10 Best Films 2023: Joseph Wade

5. Barbie

Barbie Review

“Now feel,” Rhea Perlman tells Barbie as former Mattel CEO and Barbie creator Ruth Handler. And feel we did. Not a single film released in the 2020s has captured the imagination quite like Barbie. There have been bigger box office hits, there have been more artistically accomplished films, but nothing felt like Barbenheimer; nothing grasped our culture, our moment, like Barbie.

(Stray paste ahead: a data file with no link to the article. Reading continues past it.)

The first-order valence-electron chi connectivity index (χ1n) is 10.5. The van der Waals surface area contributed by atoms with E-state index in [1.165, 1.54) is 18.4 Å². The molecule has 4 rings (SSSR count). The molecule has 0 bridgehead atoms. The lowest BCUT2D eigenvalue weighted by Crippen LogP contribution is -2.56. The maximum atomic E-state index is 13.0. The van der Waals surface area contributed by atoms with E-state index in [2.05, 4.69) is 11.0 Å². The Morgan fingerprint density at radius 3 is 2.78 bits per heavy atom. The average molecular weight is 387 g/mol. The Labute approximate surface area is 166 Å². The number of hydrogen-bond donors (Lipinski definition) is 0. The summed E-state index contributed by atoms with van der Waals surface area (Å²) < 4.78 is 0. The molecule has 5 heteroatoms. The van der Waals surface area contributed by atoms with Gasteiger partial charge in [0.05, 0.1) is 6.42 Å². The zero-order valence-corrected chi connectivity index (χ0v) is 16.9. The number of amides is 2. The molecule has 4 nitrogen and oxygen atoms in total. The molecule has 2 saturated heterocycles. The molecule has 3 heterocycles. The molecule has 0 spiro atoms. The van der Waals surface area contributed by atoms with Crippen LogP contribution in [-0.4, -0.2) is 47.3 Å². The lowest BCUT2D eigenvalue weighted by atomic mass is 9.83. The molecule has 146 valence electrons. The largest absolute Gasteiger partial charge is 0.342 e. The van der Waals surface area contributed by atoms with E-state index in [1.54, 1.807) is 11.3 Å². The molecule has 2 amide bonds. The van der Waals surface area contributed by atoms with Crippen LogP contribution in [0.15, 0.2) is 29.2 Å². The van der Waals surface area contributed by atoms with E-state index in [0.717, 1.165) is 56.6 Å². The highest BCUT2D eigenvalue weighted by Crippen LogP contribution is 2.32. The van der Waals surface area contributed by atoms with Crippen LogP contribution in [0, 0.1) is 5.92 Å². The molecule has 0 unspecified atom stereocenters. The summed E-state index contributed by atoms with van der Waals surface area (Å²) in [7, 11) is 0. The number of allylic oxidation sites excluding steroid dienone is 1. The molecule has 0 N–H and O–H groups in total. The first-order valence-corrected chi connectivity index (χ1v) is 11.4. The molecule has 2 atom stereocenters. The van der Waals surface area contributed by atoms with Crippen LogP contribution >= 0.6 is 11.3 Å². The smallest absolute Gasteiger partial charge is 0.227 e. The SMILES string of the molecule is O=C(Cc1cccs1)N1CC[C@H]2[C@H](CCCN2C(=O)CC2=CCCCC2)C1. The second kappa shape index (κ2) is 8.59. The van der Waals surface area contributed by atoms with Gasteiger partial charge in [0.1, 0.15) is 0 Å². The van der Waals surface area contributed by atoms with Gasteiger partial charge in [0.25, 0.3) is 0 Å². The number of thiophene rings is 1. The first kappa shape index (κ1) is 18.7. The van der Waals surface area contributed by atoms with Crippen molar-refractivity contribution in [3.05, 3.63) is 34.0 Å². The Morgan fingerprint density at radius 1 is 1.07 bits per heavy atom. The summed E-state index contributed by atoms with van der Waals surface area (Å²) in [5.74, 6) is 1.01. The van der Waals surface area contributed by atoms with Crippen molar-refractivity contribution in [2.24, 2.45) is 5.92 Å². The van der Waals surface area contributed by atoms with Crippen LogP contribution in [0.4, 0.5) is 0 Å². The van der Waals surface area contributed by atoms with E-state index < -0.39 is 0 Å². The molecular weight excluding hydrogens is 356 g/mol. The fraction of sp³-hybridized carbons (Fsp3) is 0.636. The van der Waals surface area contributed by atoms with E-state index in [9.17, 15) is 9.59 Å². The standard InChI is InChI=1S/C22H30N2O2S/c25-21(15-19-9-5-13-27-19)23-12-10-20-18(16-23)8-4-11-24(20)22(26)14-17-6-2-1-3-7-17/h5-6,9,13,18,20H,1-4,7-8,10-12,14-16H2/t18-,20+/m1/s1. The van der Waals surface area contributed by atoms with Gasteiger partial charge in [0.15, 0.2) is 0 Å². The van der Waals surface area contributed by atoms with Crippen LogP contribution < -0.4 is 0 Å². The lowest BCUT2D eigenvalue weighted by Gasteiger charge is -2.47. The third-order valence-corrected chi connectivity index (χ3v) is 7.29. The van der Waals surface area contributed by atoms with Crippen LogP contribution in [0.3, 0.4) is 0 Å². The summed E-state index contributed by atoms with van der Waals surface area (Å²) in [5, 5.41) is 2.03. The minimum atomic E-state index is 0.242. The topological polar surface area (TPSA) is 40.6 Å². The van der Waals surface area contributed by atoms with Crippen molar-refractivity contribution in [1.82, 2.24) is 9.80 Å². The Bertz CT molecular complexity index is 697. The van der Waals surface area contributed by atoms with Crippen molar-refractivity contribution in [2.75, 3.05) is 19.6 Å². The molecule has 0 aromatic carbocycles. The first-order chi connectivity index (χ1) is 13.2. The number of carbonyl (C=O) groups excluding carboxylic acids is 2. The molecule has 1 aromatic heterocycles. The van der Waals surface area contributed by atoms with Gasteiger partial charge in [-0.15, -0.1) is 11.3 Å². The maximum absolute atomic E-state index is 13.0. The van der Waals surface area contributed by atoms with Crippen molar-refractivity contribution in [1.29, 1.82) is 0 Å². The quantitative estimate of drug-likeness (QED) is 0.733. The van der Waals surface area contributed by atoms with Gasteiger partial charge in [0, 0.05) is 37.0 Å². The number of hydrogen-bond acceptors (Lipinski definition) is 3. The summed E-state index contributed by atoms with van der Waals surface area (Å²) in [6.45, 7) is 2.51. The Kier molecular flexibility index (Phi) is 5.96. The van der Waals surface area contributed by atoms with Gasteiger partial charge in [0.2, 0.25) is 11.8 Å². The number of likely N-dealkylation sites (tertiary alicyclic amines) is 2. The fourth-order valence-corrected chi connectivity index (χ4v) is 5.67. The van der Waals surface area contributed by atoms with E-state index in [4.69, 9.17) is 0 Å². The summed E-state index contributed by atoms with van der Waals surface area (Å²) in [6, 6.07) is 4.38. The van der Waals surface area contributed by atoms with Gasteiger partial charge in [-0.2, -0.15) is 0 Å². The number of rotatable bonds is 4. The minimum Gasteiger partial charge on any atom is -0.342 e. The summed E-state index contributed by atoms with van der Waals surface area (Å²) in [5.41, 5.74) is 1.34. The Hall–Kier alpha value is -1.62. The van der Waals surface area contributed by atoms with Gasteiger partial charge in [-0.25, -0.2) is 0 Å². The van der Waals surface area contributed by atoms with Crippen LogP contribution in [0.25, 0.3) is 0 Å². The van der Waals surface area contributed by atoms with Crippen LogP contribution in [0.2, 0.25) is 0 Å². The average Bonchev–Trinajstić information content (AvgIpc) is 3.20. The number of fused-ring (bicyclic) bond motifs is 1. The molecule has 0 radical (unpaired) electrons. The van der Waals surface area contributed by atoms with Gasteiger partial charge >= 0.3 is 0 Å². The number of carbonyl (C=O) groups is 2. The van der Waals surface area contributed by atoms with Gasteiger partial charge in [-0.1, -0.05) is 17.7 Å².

It shouldn’t have been this good. An IP-first studio tentpole created to sell toys and increase the marketability of a brand shouldn’t have been anything more than cookie-cutter nonsense, but this was special. Greta Gerwig had developed a reputation in original work and in adaptation for being able to capture something so unique to the experience of women in our current time, and co-writer Noah Baumbach has long been phenomenal in his presentation of character dynamics and his writing of dialogue. With Gerwig leading from the director’s chair, they presented an endlessly enjoyable existential coming-of-age film in which the naïve stereotypical Barbie is put through a crash course in all that women face in our current culture, sexism at the top of the list. As Margot Robbie bashes around into every problem facing women in the West, she grows and learns to love herself, and in doing so teaches us to love ourselves a little bit more too.